This month marks the 50th anniversary of the Vatican II Decree on Ecumenism (Unitatis Redintegratio). To mark the occasion the Canadian bishops have published a detailed statement on the dialogue between the Catholic Church and other Christian communities.
As well, in 2015, it will be the 50th anniversary of the Council’s Declaration on the Relation of the Church with Non-Christian Religions (Nostrae Aetate).
The dialogue between the Church and other communities and religions is inspired, the Canadian bishops explained, by “our understanding of who God is and how God has entered into relationship with the human race and the Church through history.”
We are all called to enter into unity with God, and the Church is meant to be a sign of the saving dialogue of God with the world, the statement continued.
Vatican II marked the beginning of a new initiative of the Church to dialogue and the statement mentioned the 1964 encyclical by Pope Paul VI, Ecclesiam Suam, in which he insisted on dialogue as a vital aspect of the Church’s mission.
The encyclical described various characteristics that this dialogue should have: clarity, humility, trust, and pedagogical prudence.
“Dialogue is to be carried out in a spirit of friendship, respect, and service, open to all; never compromising the truth; requiring wisdom, learning, discernment; built on freedom and guided always by hope and love,” the statement said, summarizing one section of the encyclical.
The statement singled out the efforts of Saint John Paul II in carrying out this dialogue during his many travels around the world. This effort was continued by Benedict XVI and is being carried forward by Pope Francis.
“Genuine dialogue does not entail giving up one’s identity, compromising one’s faith and morals, or falling into relativism,” Pope Francis explained in one address.
May they be one in us
From its beginning Vatican II was marked by a desire to achieve a greater unity among Christians, the document observed, made evident in the invitation for observers to attend the Council sessions from other Christian churches and communities.
“The heart of the Church’s commitment to Christian unity has always been Jesus’ prayer the night before he died: “As you, Father, are in me and I am in you, may they also be one in us, so that the world may believe that you have sent me” (Jn 17:21),” the statement noted.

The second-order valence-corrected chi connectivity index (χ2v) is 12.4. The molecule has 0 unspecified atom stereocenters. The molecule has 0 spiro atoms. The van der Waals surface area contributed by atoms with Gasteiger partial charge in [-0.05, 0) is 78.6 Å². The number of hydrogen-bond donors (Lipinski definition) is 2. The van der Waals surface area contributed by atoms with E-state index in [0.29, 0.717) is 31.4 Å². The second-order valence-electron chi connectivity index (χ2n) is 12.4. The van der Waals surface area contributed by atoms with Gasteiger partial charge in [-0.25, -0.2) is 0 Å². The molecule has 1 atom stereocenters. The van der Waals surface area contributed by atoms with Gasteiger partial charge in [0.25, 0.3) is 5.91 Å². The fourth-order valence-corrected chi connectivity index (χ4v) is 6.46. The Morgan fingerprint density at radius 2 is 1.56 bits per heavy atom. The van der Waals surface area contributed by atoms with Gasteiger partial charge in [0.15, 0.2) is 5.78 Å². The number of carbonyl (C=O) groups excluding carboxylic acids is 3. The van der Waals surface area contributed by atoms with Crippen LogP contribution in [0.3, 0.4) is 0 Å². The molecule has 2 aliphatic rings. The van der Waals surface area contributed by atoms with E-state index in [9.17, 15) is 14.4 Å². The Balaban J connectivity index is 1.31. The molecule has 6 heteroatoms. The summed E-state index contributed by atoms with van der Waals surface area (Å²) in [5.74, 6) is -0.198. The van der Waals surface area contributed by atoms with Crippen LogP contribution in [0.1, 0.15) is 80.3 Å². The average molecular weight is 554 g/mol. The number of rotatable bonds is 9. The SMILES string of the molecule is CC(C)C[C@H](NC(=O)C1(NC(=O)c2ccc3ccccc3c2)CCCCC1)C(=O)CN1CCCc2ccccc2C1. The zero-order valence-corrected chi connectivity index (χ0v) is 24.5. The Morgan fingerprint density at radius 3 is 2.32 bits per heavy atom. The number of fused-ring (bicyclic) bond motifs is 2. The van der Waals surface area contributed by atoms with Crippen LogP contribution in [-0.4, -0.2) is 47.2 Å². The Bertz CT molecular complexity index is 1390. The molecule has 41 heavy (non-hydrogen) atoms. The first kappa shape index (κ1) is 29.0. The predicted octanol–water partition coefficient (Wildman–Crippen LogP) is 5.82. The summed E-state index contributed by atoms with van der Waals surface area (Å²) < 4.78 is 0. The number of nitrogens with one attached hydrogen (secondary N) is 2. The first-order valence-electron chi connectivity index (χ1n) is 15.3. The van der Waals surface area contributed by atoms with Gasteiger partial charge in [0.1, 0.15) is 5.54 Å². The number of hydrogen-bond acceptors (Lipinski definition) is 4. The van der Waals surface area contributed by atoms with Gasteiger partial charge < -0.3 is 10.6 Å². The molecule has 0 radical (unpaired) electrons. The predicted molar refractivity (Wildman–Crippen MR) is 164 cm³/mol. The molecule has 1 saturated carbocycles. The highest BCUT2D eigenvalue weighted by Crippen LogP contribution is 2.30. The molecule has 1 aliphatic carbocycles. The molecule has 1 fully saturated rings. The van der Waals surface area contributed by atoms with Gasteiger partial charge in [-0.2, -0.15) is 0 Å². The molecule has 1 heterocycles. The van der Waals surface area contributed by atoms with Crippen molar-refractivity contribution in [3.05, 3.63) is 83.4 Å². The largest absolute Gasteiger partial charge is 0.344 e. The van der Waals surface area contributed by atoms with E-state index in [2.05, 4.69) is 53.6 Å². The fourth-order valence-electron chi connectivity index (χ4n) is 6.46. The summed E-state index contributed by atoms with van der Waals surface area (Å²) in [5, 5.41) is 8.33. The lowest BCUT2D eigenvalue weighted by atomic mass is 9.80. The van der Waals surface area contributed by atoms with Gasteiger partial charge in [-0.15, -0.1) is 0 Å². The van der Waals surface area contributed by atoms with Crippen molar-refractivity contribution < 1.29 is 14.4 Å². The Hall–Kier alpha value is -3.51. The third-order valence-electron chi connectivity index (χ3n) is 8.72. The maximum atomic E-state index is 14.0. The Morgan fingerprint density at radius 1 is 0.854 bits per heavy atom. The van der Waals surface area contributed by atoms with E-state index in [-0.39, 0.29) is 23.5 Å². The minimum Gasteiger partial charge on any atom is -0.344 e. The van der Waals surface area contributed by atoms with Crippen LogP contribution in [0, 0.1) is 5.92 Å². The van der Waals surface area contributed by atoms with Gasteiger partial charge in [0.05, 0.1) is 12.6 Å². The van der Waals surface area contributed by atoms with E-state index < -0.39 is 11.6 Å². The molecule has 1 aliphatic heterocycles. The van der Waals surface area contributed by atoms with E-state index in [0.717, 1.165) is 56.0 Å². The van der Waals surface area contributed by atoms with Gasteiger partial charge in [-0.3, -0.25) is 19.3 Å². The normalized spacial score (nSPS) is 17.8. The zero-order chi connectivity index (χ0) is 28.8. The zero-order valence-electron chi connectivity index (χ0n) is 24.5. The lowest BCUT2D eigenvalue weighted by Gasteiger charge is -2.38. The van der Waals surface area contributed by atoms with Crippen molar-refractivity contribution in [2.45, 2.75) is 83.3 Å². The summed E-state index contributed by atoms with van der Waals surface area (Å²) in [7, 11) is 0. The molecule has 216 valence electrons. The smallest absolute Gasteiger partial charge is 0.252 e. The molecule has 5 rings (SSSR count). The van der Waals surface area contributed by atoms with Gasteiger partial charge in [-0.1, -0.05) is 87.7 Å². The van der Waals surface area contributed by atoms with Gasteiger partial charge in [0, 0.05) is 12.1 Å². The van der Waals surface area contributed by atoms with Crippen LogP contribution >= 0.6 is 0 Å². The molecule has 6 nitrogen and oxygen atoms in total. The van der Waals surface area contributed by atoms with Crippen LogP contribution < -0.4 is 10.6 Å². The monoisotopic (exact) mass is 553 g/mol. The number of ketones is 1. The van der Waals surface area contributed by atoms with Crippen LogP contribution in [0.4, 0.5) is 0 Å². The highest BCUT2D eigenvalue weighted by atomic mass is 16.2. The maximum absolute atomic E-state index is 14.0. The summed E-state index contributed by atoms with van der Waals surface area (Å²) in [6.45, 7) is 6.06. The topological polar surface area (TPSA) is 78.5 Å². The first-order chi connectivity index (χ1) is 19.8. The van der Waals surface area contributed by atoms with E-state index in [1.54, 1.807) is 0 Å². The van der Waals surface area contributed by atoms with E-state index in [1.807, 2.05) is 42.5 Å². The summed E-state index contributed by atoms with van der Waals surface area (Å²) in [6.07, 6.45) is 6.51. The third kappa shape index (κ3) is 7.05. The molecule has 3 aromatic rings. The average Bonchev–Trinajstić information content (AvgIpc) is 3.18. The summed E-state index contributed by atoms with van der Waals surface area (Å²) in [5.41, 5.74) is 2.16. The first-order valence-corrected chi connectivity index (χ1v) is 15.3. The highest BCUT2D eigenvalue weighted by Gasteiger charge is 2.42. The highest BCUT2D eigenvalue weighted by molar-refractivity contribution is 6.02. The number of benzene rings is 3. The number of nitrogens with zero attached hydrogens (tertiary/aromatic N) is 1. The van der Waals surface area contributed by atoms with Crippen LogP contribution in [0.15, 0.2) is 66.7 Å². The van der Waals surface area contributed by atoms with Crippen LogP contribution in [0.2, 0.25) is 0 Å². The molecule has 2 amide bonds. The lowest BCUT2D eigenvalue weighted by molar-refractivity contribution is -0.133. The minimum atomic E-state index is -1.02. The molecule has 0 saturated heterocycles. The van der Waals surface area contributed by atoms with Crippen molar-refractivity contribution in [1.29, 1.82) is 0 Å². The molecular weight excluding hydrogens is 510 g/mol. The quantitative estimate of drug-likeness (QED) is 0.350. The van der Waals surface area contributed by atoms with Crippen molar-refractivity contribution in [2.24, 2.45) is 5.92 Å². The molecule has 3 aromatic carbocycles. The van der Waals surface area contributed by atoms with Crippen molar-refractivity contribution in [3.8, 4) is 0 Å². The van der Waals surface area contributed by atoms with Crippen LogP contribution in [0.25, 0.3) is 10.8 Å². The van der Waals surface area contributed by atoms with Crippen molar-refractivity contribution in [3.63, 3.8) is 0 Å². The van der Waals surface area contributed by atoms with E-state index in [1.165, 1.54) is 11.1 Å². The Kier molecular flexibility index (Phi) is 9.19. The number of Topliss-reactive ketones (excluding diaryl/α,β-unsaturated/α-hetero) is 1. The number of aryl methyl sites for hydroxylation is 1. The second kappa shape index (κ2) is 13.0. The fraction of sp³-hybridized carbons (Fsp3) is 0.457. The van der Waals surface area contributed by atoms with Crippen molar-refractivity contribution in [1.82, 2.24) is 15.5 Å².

Quoting Saint John Paul II the Canadian statement said: “the quest for Christian unity is not a matter of choice or expediency, but a duty which springs from the very nature of the Christian community.”
The Vatican II Decree on Ecumenism brought about a change in terminology. Instead of speaking about heretics or schismatics it emphasized that we are all baptized into Christ and are members of Christ’s body. The other Christian churches and communities are in a real, but incomplete communion with the Catholic Church.
This reality leads us to a commitment to dialogue, expressed in the triple dimension of love, truth, and life, the statement explained.
Jesus called us to love God and our neighbor. “A dialogue of love reaches in friendship past the fracturing and the suspicions, to encounter other Christians as brothers and sisters in Christ.”
All Catholics, the statement continued, are called upon to play a part in the work of promoting Christian unity, according to our talents and abilities.
A dialogue of truth involves the need to know one another and to overcome misunderstandings and find consensus.
Catholic participants, the statement mentioned, are expected to hold fast to the Church’s teachings, but they should be presented in such a way that others can understand.
“Dialogue of truth is not negotiation; it is a means of standing together before Christ, he who is “the way, the truth and the life” (Jn 14:6),” the statement said.
Living our mission together
“A dialogue of life compels us, as appropriate, to move out of our separate compartments, to learn to live our Christian life and mission together,” the statement continued.
This includes finding ways to pray and worship together, to communicate with one another, to give a common witness of our faith, and to cooperate with others in working for the common good.
“In our commonly held conviction that the human person is created in the image and likeness of God and has an inherent dignity, we hear the Lord himself calling us to defend human life and dignity, reaching out to those in greatest need, to the most wounded and vulnerable members of the human family,” the statement declared.
“To be committed to reconciliation with other Christians goes hand in hand with a deep faithfulness to Christ,” the statement affirmed in its conclusion.
This anniversary of the Decree on Ecumenism offers us a chance to reflect on the past and to consider how we can deepen our commitment to unity in the future, the Canadian bishops urged.